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10.6. The description of Dermon Mac Mo|rogh, and of the message of Rothorike O Connor sent vnto him for peace. Cap. 6.

The description of Dermon Mac Mo|rogh, and of the message of Rothorike O Connor sent vnto him for peace. Cap. 6.

DErmon Mac Morogh was a tall man of stature, and of a large and great bodie, a valiant and a bold warrior in his nation: and by reason of his continuall ha|lowing and crieng his voice was hoarse: he rather chose and desired to be feared than to be loued: a great oppressor of his nobilitie, but a great aduancer of the p [...]re and weake. To his owne people he was rough and greeuous, and hatefull vnto strangers; he would be against all men, and all men against him. Rothorike minding to attempt anie waie what soe|uer, rather than to aduenture and wage the battell, sendeth first his messengers with great presents vn|to Fitzstephans, to persuade and intreat him: that for so much as he made no chalenge nor title to the land, that he would quietlie, and in peace returne home againe into his owne countrie, but it auailed not. Then they went vnto Mac Morogh himselfe, & persuaded him to take part with Rothorike, and to ioine both their forces and armies in one, and then with might and maine to giue the onset vpon the strangers, and so vtterlie to destroie them. And in this dooing he should haue Rothorike to his good freend, and all Leinster in rest and quietnesse: manie reasons also they alledged concerning their countrie and nation; but all was to no purpose.

10.7. The speeches and oration which Rothorike O Connor made vnto his soldiors. Chap. 7.

The speeches and oration which Rothorike O Connor made vnto his soldiors. Chap. 7.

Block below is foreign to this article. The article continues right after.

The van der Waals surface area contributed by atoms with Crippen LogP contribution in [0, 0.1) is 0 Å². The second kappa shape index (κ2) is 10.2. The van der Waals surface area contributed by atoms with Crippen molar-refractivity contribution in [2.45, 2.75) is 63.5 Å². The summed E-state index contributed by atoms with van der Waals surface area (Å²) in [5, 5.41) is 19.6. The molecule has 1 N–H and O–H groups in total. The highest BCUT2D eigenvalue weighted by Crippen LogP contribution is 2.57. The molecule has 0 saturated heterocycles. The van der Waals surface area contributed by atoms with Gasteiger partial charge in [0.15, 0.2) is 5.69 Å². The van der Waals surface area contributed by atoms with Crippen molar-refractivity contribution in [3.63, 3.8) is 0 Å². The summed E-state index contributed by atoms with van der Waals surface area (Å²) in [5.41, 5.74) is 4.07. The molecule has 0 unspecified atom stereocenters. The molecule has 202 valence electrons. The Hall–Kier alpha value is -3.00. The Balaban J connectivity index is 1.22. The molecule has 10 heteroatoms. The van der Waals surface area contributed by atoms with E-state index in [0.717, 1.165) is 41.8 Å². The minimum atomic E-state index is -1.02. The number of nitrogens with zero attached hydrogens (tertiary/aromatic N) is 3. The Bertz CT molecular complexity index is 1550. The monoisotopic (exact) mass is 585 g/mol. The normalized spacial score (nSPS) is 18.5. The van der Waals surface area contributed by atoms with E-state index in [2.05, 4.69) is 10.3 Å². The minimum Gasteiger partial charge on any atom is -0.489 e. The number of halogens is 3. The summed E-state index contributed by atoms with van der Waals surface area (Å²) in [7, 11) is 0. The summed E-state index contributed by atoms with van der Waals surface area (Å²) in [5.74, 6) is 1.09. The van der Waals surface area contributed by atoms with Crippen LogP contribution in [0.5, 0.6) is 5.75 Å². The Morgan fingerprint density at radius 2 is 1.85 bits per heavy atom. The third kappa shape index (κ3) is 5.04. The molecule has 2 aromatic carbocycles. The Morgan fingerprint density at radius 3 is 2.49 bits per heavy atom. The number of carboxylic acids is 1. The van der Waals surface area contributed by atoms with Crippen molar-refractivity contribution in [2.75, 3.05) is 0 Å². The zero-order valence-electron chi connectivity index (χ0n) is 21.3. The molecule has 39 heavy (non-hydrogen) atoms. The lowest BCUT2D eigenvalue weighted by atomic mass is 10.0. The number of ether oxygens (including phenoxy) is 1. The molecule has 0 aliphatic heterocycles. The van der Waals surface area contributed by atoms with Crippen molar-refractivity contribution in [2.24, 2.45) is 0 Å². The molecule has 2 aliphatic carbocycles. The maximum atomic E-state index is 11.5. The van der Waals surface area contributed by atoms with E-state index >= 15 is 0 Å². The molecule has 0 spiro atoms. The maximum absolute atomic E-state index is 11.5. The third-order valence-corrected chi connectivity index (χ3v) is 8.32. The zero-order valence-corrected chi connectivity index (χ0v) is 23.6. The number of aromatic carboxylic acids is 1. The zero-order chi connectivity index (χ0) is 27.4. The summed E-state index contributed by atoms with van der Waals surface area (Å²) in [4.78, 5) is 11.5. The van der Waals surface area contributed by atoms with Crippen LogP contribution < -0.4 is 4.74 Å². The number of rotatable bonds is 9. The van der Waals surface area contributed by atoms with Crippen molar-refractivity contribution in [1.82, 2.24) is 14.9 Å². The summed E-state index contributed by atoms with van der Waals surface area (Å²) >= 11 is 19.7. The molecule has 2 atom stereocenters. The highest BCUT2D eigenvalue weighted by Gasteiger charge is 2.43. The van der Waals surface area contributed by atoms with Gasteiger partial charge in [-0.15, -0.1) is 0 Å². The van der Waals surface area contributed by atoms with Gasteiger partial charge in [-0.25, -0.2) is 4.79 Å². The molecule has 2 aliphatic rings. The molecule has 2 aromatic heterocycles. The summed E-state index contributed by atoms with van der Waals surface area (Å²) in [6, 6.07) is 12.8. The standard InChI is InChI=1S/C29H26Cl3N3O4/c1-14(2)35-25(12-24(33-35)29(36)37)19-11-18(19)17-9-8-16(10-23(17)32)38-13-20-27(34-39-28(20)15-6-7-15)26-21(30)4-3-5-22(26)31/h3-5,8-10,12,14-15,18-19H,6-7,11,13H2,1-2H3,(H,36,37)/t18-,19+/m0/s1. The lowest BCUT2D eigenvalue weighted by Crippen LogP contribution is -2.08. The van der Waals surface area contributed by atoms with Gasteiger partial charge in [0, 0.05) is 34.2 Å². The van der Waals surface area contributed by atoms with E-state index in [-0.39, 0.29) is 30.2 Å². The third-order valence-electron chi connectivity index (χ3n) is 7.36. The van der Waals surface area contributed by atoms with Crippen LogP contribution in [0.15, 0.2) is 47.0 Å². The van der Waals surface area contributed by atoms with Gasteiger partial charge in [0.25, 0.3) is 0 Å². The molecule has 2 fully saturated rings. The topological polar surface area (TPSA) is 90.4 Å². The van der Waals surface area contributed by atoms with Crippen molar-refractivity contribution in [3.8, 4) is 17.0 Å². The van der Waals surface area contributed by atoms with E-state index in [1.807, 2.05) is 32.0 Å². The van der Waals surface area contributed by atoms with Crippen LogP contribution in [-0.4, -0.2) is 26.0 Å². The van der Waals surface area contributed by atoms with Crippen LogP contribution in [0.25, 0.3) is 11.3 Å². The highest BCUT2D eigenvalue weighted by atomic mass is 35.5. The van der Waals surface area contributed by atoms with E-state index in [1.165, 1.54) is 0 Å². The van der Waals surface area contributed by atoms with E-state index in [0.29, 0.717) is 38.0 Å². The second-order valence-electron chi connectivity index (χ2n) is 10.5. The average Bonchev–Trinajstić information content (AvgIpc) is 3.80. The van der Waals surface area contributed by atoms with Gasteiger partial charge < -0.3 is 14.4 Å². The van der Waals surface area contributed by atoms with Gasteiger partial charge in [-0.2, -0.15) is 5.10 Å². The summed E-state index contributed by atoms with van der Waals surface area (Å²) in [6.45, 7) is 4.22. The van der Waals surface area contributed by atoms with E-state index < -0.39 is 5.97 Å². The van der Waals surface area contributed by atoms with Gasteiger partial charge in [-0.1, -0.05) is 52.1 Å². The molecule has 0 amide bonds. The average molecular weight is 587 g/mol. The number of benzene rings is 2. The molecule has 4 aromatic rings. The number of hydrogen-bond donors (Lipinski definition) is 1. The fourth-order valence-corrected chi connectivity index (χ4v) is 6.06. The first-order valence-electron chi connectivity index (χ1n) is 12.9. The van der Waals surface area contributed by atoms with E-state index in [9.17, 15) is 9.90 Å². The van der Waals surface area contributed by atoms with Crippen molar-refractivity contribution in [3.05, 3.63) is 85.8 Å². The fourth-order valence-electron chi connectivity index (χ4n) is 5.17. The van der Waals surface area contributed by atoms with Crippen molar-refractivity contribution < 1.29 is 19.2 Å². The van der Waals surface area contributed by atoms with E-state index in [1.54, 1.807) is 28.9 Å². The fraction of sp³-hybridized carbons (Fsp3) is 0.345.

ROthorike O Connor, seeing that by those his deuises and practises he could doo no good at all, and thinking that for somuch as he could not auaile with words, he with force and armes, as his last remedie and helpe, pre|pareth his armor, and maketh for the battell: and as|sembling his people togither, maketh vnto them these speeches. Ye right noble and valiant defendors of your countrie and libertie, let vs consider with what people, and for what causes we are now to fight and wage the battell. That enimie of his owne countrie, that tyrant ouer his owne people, and an open enimie vnto all men, and who sometimes was an exiled man: sée how he being inuironed with the force of strangers, is now returned, & mindeth the vtter destruction of vs all, and of this his nation. He enuieng the safetie of his countrie and countrimen, hath procured and brought in a strange nation vpon vs, that by the helpe of a hatefull people he might sa|tisfie and more effectuallie accomplish his malice, which otherwise by no means be could haue brought to passe. He then being an enimie, hath brought in that enimie which hath béene euer hatefull both vnto him, and vnto vs; and who are most gréedie to haue the sauereigntie & dominion ouer vs all, protesting and openlie affirming, that by a certeine fatall desti|nie they are to be rulers ouer this land: yea, & so far hath he shed out his venome, and almost euerie man is so inuenomed therewith, that now no fauor nor mercie is so be shewed. O cruell beast, yea more cru|ell than euer was beast! f [...] to satisfie his insatiable malice, and to be auenged with the bloudsheding of his owne people, be spareth neither himselfe, nor his countrie, [...]. This is he who is a most cruell ty|rant ouer his owne people: this is he who with the force and helpe of strangers useth all force and cru|eltie against all men. He deserueth well therefore to be hated of all, which séeketh to be an enimie vnto all. Looke therefore (yee worthie citizens) well to your selues; I saie looke and consider well how by these meanes, I meane by ciuill discord, all realmes & nations haue for the most part béene ouer throwen & vanquished. (1) Iulius Cesar minding to inuade Britaine had the repulse twise, & was driuen out by the Britons. But when Androgeus fell at variance with the king, he then to be reuenged, sent againe for Iulius, who thervpon returned and conquered the land. (2) The same Iulius also conquerd all the west parts of the world, but when he wa [...]ed & became am|bitious, & would be a sole monarch, & haue the whole gouernement in himselfe, then discord was raised, & debate was rife, & by that me [...]es all Italie was fil|led with mur [...]hers and slaughters. (3) The Britons being at discord [...] their [...] [...]cured Eurmun|dus, who then was a te [...]ror to all the ocean I [...]es, that he with the Satons should pursue and make wars vpon their king, who so did [...] [...]ut in the end to their owne confusion and destr [...]on. Likewise not long after (4) [...] us the French king, being an e|nimie to his owne people, and at discord with them, he procured the said [...] to and and helpe him to subdue his people, who so did, but thereof to had but bad succe, Wherfore let vs with [...]ne mind like to these Frenchmen stand [...]outlie to the defense of our countrie, and couragi [...] giue the onset vpon our enimies. And whiles these strangers be but few in number, let vs lustilie [...]ue out vpon them: for [...] while [...] [...] in sparkles is s [...]ne couered, but EEBO page image 9 when it is in great flames, it is the harder to be quenched. It is good therefore to méet with things at the beginning, and to preuent sicknesse at the first growing: for diseases by long continuance hauing taken déepe root, are hardlie to be cured. We there|fore, who are to defend our countrie and libertie, and to leaue to our posteritie an immortall fame: let vs valiantlie, and with a good courage aduenture and giue the onset, that the ouerthrow of a few may be a terror vnto manie; and that by this example all other forren nations may be afraid to aduenture the like attempt.